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Faith & Spirituality Finances & Money

I could have kept that $20. Would you have? [Ethical Quandry]

Recently while heading to the Washington Metro station kiosk to load up my SmartTrip card for my daily commute, I saw a somewhat confused couple at one of the kiosks. I don’t think they quite understood how to add money to their card, but they seemed to have figured it out and walked away.

I had just initiated the sequence to add money from my SmartBenefits account (I use WageWorks through my employer) to my card when I saw their machine spit out money. The station was pretty empty, so no one else was around to witness this event. I canceled my transaction and walked to their kiosk to see what happened. Apparently they didn’t push a button to finalize the transaction, so the machine timed out and returned the money: a crisp $20 bill!

I won’t lie because the thought crossed my mind to just throw that $20 onto my card and they wouldn’t know any better until they tried to use their card later. But I’d like to think I have higher moral standards than that (I usually do at least), so I grabbed the $20 and ran after the couple. They almost made it out of the station when I called out to them. I explained what went wrong, and then showed them the right way to add money to their card. They were very appreciative.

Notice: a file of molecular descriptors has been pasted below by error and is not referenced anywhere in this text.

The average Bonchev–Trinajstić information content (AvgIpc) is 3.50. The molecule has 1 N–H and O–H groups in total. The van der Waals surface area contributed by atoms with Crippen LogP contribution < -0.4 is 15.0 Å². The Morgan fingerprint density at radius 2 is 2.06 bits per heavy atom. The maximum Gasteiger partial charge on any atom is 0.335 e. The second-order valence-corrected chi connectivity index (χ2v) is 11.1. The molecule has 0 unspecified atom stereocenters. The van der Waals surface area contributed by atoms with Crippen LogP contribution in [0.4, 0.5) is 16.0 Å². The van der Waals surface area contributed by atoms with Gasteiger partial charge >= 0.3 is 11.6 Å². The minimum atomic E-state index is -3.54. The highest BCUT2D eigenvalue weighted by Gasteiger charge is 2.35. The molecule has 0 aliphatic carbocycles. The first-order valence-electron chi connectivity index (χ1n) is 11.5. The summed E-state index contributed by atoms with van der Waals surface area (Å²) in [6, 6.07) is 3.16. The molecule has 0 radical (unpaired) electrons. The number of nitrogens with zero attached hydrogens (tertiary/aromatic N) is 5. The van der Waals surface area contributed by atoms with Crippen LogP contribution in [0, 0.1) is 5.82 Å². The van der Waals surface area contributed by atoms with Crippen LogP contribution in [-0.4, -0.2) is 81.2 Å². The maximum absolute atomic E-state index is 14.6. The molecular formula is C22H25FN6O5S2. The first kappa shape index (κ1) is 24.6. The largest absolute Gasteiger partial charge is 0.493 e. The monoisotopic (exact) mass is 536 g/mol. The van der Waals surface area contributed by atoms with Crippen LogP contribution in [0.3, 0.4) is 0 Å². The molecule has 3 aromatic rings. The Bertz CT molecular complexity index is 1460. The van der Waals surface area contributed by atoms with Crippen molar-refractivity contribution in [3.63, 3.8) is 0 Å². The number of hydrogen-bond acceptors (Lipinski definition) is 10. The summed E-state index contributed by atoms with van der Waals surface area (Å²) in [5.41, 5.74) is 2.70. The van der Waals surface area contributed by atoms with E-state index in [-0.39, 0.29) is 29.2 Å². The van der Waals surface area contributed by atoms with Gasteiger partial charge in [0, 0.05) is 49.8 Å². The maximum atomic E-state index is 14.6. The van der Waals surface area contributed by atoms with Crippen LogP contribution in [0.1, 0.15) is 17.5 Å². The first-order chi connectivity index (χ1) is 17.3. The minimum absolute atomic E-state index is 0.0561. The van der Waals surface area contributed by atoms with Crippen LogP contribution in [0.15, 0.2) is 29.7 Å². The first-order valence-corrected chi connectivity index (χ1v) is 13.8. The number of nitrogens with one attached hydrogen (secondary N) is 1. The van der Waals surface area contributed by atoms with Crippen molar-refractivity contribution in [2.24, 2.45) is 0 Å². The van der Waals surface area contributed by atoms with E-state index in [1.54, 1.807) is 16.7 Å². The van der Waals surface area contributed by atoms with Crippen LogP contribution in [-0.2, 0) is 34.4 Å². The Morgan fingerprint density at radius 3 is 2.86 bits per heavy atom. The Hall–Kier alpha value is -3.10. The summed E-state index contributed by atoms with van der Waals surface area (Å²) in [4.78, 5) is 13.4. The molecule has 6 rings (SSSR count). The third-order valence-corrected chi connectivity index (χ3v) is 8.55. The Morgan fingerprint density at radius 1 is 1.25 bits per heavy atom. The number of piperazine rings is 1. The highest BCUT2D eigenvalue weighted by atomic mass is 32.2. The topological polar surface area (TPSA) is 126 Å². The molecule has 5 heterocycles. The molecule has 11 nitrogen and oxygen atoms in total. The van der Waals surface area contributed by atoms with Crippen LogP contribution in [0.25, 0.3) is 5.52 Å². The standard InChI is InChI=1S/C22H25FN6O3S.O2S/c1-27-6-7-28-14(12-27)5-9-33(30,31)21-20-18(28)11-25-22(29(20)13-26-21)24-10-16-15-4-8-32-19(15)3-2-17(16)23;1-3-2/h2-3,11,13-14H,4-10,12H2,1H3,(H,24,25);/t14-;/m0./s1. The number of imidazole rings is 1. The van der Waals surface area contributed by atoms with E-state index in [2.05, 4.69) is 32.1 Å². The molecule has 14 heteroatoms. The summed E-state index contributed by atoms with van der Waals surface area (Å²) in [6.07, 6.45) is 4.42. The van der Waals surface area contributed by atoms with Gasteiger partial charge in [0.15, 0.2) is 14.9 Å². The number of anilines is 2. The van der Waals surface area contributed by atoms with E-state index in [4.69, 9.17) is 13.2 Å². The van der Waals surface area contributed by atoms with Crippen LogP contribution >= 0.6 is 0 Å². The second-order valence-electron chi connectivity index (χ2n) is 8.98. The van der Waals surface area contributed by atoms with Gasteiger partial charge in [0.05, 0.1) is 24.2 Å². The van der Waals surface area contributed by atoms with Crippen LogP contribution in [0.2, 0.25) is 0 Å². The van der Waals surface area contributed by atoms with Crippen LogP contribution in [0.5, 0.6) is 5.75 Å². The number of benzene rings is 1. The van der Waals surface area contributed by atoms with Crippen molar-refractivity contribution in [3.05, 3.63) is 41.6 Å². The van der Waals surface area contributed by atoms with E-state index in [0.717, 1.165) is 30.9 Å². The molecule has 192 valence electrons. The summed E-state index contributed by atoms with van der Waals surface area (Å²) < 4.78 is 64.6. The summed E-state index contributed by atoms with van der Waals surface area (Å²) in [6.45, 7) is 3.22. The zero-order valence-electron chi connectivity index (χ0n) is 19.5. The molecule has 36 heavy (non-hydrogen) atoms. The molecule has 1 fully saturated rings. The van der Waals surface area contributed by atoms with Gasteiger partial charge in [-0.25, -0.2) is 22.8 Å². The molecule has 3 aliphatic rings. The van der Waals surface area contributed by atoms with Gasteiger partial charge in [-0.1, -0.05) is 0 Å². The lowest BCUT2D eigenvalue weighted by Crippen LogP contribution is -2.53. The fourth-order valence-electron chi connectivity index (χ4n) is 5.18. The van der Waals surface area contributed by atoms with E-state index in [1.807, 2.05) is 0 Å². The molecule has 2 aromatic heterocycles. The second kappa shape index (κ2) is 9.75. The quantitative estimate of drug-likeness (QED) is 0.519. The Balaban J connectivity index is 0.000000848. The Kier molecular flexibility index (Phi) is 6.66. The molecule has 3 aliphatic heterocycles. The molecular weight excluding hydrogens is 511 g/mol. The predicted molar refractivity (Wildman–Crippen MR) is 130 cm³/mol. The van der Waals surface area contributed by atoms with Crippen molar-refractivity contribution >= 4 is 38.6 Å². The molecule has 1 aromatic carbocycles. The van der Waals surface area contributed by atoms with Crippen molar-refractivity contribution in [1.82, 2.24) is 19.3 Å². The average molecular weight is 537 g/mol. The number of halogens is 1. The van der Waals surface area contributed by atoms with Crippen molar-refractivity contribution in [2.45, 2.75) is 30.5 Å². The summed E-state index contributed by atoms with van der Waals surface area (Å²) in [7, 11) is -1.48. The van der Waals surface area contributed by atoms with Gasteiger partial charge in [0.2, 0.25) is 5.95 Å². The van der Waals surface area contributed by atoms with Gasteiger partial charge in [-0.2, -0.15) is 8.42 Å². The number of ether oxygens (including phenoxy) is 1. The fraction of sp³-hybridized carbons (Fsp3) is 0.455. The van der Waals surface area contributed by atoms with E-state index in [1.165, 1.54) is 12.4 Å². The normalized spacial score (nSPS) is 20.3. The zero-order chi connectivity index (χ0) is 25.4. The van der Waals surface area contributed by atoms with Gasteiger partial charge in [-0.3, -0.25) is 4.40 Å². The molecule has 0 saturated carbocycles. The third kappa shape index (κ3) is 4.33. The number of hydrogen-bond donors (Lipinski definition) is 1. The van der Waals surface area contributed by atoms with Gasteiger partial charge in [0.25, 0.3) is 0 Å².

In my high school and college days, I know I had a “finders keepers” mentality, but I did return a wallet or two as well. It’s not pleasant to know I had a mini-dilemma in my head, even if it lasted just a second, but I’m personally glad I made the ethical decision.

But how about you? Have you had a similar experience and decided to keep the cash when you had a chance to return it directly to the owner? Have you lost cash and had it returned (or not)? Comment and let me know!

About the author

Clever Dude